If you are working with a group of people in other countries and regions, you know how challenging it can be to maintain close communications and effective collaborations, due to cultural and time-zone differences. I sympathize with you because I KNOW how hard it is. Here are some challenges of working with virtual team members who are located in different regions or countries:
- Lack of face-to-face interaction: We don’t see them every day. Depending on where they are located, real-time texting or messaging can also be difficult.
- Reactive responses: Due to time differences, we tend to be passive in terms of communications. We wait until something is on fire to start talking “proactively.”
- Language barriers: Setting aside multi-lingual issues, not everyone speaks English as fluently as you do. In addition, the same English words have different meanings in different English-speaking countries. Miscommunications are bound to happen with distance and infrequent communications.
How to Address Communication Challenges
Regular face-to-face meetings: If travel budgets allow, the whole team should meet once a quarter or every six months. Create some FTF time to get to know each other. If the travel budget doesn’t allow, I’d recommend an ‘ambassadorial’ approach. Select one team member to represent the local teams to attend the face-to-face meetings in the headquarters. Or send one corporate person to the regions and countries to develop the relationship with your counterparts on behalf of the whole group. FTF is still the best way to get to know each other. A hearty meal and couple drinks, we all start to open up a bit…
The best way to address last-minute and the ad-hoc fire is to have regular synch meetings. I’d strongly recommend that the synch meetings are led by the corporate person or the headquarter team. This person does not need to do every presentation for every meeting, but he or she needs to organize and publish an agenda and minutes, follow up with action items and coordinate with key presenters. It’s not a full-time job, but it does require some work.
If time zone issues make it impossible to have one meeting in which everyone is awake, it highly recommended having two sets of meetings so that it’s a reasonable time for everyone. For example, I am located on the West Coast of the US. It may make sense for a 7:00 am or 8:00 am PST meeting with EMEA (Europe, Middle East, and Africa), LAR (Latin America) and the US, then 4:00 pm or 5:00 pm PST call with the Asia Pacific.
The meeting frequency can be weekly, bi-weekly or even monthly. Trust me, there is always something to talk about when you are scaling your content across regions.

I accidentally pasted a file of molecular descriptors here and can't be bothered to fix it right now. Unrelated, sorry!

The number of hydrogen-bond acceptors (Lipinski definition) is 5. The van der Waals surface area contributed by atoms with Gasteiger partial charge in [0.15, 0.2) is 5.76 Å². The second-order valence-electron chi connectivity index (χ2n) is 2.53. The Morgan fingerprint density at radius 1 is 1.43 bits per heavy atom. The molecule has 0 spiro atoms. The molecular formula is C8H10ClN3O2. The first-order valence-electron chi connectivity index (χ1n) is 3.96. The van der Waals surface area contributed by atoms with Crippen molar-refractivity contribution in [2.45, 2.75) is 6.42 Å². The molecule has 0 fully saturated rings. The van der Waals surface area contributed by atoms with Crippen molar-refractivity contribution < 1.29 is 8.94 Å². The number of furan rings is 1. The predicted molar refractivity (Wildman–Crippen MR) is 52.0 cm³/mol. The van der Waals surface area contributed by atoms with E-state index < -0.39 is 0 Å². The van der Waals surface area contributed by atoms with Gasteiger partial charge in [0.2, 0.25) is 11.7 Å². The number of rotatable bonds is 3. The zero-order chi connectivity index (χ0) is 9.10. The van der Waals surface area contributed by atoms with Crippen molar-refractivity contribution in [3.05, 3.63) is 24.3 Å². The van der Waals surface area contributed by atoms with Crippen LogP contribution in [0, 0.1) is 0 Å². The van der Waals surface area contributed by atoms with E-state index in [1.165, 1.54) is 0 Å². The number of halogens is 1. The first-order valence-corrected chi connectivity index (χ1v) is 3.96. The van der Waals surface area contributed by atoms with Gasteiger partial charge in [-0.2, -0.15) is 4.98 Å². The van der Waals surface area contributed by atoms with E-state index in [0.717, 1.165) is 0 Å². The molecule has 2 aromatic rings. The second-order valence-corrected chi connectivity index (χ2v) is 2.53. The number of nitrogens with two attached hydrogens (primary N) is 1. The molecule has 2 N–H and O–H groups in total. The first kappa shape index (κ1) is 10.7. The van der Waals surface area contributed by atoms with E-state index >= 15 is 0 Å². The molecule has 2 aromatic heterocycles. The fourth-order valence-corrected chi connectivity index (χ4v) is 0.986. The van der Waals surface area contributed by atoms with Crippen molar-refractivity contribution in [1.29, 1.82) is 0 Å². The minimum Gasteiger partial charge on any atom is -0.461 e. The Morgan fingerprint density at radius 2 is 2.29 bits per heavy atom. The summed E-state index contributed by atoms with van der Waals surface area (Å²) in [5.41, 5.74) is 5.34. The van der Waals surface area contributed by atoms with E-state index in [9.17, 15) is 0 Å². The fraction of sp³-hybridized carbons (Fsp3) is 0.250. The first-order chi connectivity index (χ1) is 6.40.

Below are agenda recommendations for you to think about:
- Company’s worldwide sales goals and business objectives (e.g., plan changes in the fast-paced environment) and updates
- Corporate-wide marketing plans and metrics
- Product roadmap (this can change often, too)
- Messaging, product positioning, content plans
- Creative and style playbook based on marketing campaign themes
- Branding guide for master and product brands/logos
- Primary and secondary marketing research and trends
- Country marketing plans, marketing metrics, sales results
- Country’s challenges and needs
- Editorial and content discussion
- Budget discussion
- Lead generation
- Content localization and translation
- Sales discounts and offerings
- Co-marketing with partners and channel partners
- Third-party speaker or agency sharing new trends
- Sales and marketing collaboration
- Tools to track measurement
- New tools to pilot
- Best practices sharing between geographies
- Social media
- Innovation campaigns by different countries
- Paid media buy
- Web site design and updates
Working with local teams, you are bound to encounter to translate, localize and customize content.
As a corporate person, give them recommendations on what content may work for them and let them be decision-makers on content selection and localization/translation. Understand why they want to do things in certain ways. I discovered that content localization or translation is usually not an issue. Creative directions and messaging development tend to be more contentious if the local team is not comfortable with the corporate approach. Make sure that you can back up your strategy, priorities, creative direction, and messaging framework.
It takes time and effort to build a working relationship. Create FTF opportunities to get to know each other. Initiate regular synch calls are necessary to minimize any last-minute or ad-hoc crisis. See issues through their lenses.